Guidelines for collection development were drawn up in 1982 and revised in 2003. Fiction is selected by the twin criteria of relevance and quality. In pursuance of this, the CCL aims at a comprehensive collection of African children’s books and a selection of the best international children’s literature (in English and English translation). Selection criteria for the nonfiction collection emphasize the three basic areas of the sciences, the social sciences and the humanities. Nonfiction titles are selected in the following order of priority: books specific to African culture or environment; books describing a similar or related environment; books universal in scope or illustrating aspects of the variety of the natural world or human environment.
The reference collection is made up of basic reference sources suitable for children, such as encyclopedias, multi-volume series, dictionaries, and atlases, etc.; nonfiction titles with an African background (second copy); and children’s magazines and related periodicals. The vertical file collection of pamphlets and clippings from Nigerian periodicals provides local and topical information to users and has proved especially useful for school assignments. Audiovisual resources include a picture and map collection, story kits, toys and puppets, and indoor games such as ncholokoto, scrabble and chess. In 2005 the library added three computers to its collection.
To assist parents and others involved with the education of children, the library also maintains a small basic collection of titles on child development, the child in relation to society and culture, parenting, early childhood and primary education, children’s literature, reading development, and a selection of reading aids.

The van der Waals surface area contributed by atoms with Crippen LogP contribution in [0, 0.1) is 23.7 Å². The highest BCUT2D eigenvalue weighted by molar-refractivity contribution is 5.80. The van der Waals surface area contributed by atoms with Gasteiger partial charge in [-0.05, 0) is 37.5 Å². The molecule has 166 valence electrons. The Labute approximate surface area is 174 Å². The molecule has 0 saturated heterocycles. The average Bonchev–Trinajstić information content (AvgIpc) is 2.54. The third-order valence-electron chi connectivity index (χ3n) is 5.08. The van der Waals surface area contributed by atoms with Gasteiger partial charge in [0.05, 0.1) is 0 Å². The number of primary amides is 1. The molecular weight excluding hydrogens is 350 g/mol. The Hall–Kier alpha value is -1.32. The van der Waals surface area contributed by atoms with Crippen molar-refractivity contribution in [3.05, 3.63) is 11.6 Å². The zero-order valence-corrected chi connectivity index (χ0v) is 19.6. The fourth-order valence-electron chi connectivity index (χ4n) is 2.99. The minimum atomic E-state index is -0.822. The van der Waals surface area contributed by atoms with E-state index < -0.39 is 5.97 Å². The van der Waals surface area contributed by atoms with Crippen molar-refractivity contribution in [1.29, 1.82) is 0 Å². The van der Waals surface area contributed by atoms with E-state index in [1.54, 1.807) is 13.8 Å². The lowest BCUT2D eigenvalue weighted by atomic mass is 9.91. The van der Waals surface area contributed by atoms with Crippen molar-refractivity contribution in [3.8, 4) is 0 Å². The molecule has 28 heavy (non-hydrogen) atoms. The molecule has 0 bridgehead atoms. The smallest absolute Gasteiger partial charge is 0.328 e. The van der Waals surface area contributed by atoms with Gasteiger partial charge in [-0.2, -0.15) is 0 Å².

The newest collection is the library of the Psycho-Educational Testing Service. This is made up of periodicals and books in the areas of educational psychology, child development, and special education, as well as tests and reading materials.
African Children’s Literature
The African Children’s Literature Research Collection is one of the most important areas of the library collection. This collection of over 1,000 titles includes a second copy of each title the library acquires of African children’s literature. It aims to provide a comprehensive collection of Nigerian children’s literature and a selection of literature from other African countries. The ACLRC is housed in an alcove donated in memory of Prof. (Mrs.) Edith Ihekweazu. Scholars from within and outside the University of Nigeria have used this collection extensively for research purposes. This collection is especially vital because many titles are no longer available. One of the library’s greatest areas of need is for funds to purchase titles of African children’s literature, and local Nigerian titles in particular. Click on Publications for more information.
(Back to Top)